The Herbstman Collection thanks Dr. Franklin Noll of the BEP for his assistance in cataloguing these coupons.

Click on the banner to view various advertising and promotional

materials used in the five Liberty Loan campaigns

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Treasury Secretary William Gibbs McAdoo

1913 Appointment of Secretary of the Treasury to William Gibbs McAdoo

Signed by President Woodrow Wilson

 

Countersigned by Secretary of State William Jennings Bryan

Previously on loan to the Federal Reserve Bank of New York

William Gibbs McAdoo Liberty Loan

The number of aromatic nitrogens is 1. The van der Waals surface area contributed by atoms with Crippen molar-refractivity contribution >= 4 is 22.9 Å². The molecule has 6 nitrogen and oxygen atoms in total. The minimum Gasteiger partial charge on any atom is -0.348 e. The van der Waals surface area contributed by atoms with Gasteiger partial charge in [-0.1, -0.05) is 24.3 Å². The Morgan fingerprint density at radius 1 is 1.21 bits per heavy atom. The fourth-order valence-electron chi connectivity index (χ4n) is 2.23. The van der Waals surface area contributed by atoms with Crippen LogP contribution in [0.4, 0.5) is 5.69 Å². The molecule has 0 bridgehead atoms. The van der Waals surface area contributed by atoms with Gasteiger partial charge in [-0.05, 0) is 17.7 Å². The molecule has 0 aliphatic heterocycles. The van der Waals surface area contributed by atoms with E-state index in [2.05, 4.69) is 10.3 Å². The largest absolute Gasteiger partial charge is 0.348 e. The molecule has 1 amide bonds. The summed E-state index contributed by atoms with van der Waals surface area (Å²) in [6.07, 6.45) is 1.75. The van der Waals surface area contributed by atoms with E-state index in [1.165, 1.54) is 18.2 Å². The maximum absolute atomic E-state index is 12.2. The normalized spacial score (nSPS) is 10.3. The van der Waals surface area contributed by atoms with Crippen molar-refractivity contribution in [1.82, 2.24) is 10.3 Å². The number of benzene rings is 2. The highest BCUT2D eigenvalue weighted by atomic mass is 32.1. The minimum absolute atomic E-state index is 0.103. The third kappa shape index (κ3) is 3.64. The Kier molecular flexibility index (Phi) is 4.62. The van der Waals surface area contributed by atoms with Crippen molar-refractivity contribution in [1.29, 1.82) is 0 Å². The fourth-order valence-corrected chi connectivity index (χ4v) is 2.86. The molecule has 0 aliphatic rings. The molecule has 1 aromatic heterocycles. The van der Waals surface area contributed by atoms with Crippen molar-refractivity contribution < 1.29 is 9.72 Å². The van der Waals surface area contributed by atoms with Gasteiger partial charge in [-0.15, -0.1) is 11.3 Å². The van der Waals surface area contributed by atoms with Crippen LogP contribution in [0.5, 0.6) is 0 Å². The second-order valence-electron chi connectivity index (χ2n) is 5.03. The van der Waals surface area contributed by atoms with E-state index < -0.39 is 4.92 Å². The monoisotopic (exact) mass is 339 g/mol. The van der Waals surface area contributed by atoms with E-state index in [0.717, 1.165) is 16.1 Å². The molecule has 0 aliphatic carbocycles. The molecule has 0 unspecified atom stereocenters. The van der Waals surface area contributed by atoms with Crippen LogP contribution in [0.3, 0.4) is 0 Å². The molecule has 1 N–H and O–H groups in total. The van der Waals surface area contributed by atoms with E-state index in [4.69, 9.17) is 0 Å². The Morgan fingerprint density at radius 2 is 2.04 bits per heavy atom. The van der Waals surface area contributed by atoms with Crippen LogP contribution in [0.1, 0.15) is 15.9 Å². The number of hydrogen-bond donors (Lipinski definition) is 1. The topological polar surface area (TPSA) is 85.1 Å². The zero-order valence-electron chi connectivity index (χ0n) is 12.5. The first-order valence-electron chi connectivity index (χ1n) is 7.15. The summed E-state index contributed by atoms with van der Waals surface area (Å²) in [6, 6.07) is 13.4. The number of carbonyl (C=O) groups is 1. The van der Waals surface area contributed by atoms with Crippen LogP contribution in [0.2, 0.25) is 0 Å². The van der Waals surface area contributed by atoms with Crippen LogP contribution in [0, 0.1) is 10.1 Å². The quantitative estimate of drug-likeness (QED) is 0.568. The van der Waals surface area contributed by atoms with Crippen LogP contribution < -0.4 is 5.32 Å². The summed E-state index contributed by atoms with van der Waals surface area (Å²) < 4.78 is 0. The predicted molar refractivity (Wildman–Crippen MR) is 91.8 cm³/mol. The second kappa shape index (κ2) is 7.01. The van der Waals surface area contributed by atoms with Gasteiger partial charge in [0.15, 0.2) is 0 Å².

1918 Excerpt From The Third Liberty Loan Campaign
Handwritten by Treasury Secretary William Gibbs McAdoo
 
These remarks, dated March 30, were part of the Secretary's campaign to sell the Third Liberty Loan.
This speech is found in publications from the U.S. Treasury Department, Bureau of Publicity
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We must support our gallant sailors and soldiers. We must make them swift victors in their fight with the Kaiser. We can do it if we at home do our duty with the same quality of patriotism that animates our men in the trenches. The least duty we can perform- and we should be eager and happy to perform it- is lend our money, every available dollar we have or can save, to our Government in order that our gallant sons may be supplied with all they need to save America. No true patriot will fail to buy United States Liberty Bonds. 

Previously on loan to the Federal Reserve Bank of New York

Copyright The Joe I. Herbstman Memorial Collection of American Finance 

 

All Rights Reserved